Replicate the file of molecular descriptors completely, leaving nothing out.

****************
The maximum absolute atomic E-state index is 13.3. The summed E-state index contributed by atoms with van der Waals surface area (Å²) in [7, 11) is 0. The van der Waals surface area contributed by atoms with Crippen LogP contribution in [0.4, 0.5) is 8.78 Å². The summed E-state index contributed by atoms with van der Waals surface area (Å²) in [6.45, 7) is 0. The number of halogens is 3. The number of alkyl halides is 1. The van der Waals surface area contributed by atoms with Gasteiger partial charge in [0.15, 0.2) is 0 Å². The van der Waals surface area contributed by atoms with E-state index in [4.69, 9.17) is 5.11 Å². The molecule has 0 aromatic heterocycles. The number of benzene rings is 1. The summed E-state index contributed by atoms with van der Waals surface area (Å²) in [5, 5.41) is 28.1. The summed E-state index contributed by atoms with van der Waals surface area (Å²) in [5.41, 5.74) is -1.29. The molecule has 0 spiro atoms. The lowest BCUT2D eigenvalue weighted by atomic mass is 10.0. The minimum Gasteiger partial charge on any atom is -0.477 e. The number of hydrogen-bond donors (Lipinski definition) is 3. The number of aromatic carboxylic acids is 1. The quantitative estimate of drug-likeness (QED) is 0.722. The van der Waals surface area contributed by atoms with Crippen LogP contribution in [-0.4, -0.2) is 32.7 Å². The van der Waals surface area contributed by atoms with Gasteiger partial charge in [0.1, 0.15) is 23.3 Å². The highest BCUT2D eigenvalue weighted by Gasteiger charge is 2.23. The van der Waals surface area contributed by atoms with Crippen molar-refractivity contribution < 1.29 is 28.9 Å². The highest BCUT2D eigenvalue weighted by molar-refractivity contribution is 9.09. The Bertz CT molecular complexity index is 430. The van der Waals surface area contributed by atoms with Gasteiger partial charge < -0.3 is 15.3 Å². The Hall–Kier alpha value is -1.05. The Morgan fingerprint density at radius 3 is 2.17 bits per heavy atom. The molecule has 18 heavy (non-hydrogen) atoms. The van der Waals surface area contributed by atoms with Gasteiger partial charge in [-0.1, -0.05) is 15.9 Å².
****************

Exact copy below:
The maximum absolute atomic E-state index is 13.3. The summed E-state index contributed by atoms with van der Waals surface area (Å²) in [7, 11) is 0. The van der Waals surface area contributed by atoms with Crippen LogP contribution in [0.4, 0.5) is 8.78 Å². The summed E-state index contributed by atoms with van der Waals surface area (Å²) in [6.45, 7) is 0. The number of halogens is 3. The number of alkyl halides is 1. The van der Waals surface area contributed by atoms with Gasteiger partial charge in [0.15, 0.2) is 0 Å². The van der Waals surface area contributed by atoms with E-state index in [4.69, 9.17) is 5.11 Å². The molecule has 0 aromatic heterocycles. The number of benzene rings is 1. The summed E-state index contributed by atoms with van der Waals surface area (Å²) in [5, 5.41) is 28.1. The summed E-state index contributed by atoms with van der Waals surface area (Å²) in [5.41, 5.74) is -1.29. The molecule has 0 spiro atoms. The lowest BCUT2D eigenvalue weighted by atomic mass is 10.0. The minimum Gasteiger partial charge on any atom is -0.477 e. The number of hydrogen-bond donors (Lipinski definition) is 3. The number of aromatic carboxylic acids is 1. The quantitative estimate of drug-likeness (QED) is 0.722. The van der Waals surface area contributed by atoms with Crippen LogP contribution in [-0.4, -0.2) is 32.7 Å². The van der Waals surface area contributed by atoms with Gasteiger partial charge in [0.1, 0.15) is 23.3 Å². The highest BCUT2D eigenvalue weighted by Gasteiger charge is 2.23. The van der Waals surface area contributed by atoms with Crippen molar-refractivity contribution < 1.29 is 28.9 Å². The highest BCUT2D eigenvalue weighted by molar-refractivity contribution is 9.09. The Bertz CT molecular complexity index is 430. The van der Waals surface area contributed by atoms with Gasteiger partial charge < -0.3 is 15.3 Å². The Hall–Kier alpha value is -1.05. The Morgan fingerprint density at radius 3 is 2.17 bits per heavy atom. The molecule has 18 heavy (non-hydrogen) atoms. The van der Waals surface area contributed by atoms with Gasteiger partial charge in [-0.1, -0.05) is 15.9 Å².